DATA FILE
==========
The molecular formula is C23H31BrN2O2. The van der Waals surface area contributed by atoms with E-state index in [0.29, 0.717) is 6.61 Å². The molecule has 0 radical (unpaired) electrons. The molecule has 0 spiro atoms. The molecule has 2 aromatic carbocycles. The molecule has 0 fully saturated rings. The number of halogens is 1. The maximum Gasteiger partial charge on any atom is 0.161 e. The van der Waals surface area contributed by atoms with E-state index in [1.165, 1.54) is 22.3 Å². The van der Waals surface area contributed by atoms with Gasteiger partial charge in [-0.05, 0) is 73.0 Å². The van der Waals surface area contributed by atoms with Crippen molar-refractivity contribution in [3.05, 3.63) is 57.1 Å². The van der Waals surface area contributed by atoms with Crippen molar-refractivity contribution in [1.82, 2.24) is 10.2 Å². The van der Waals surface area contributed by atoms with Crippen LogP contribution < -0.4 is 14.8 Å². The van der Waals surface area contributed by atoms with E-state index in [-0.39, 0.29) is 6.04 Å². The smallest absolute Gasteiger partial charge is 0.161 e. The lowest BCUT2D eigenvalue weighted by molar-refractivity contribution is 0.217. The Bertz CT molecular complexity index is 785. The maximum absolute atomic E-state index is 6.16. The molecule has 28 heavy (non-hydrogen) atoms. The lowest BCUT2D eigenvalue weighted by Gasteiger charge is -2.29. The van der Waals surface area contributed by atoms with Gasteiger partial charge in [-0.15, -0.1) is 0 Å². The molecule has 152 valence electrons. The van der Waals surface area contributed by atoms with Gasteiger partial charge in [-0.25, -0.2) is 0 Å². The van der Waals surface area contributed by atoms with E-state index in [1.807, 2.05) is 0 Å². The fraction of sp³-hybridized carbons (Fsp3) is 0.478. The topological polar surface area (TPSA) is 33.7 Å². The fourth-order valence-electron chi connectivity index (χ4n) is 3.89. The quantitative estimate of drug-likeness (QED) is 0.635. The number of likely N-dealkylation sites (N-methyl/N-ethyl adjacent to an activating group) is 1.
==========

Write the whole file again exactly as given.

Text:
The molecular formula is C23H31BrN2O2. The van der Waals surface area contributed by atoms with E-state index in [0.29, 0.717) is 6.61 Å². The molecule has 0 radical (unpaired) electrons. The molecule has 0 spiro atoms. The molecule has 2 aromatic carbocycles. The molecule has 0 fully saturated rings. The number of halogens is 1. The maximum Gasteiger partial charge on any atom is 0.161 e. The van der Waals surface area contributed by atoms with E-state index in [1.165, 1.54) is 22.3 Å². The van der Waals surface area contributed by atoms with Gasteiger partial charge in [-0.05, 0) is 73.0 Å². The van der Waals surface area contributed by atoms with Crippen molar-refractivity contribution in [3.05, 3.63) is 57.1 Å². The van der Waals surface area contributed by atoms with Crippen molar-refractivity contribution in [1.82, 2.24) is 10.2 Å². The van der Waals surface area contributed by atoms with Crippen LogP contribution < -0.4 is 14.8 Å². The van der Waals surface area contributed by atoms with E-state index in [-0.39, 0.29) is 6.04 Å². The smallest absolute Gasteiger partial charge is 0.161 e. The lowest BCUT2D eigenvalue weighted by molar-refractivity contribution is 0.217. The Bertz CT molecular complexity index is 785. The maximum absolute atomic E-state index is 6.16. The molecule has 28 heavy (non-hydrogen) atoms. The lowest BCUT2D eigenvalue weighted by Gasteiger charge is -2.29. The van der Waals surface area contributed by atoms with Gasteiger partial charge in [-0.15, -0.1) is 0 Å². The molecule has 152 valence electrons. The van der Waals surface area contributed by atoms with Gasteiger partial charge in [-0.25, -0.2) is 0 Å². The van der Waals surface area contributed by atoms with E-state index in [1.807, 2.05) is 0 Å². The fraction of sp³-hybridized carbons (Fsp3) is 0.478. The topological polar surface area (TPSA) is 33.7 Å². The fourth-order valence-electron chi connectivity index (χ4n) is 3.89. The quantitative estimate of drug-likeness (QED) is 0.635. The number of likely N-dealkylation sites (N-methyl/N-ethyl adjacent to an activating group) is 1.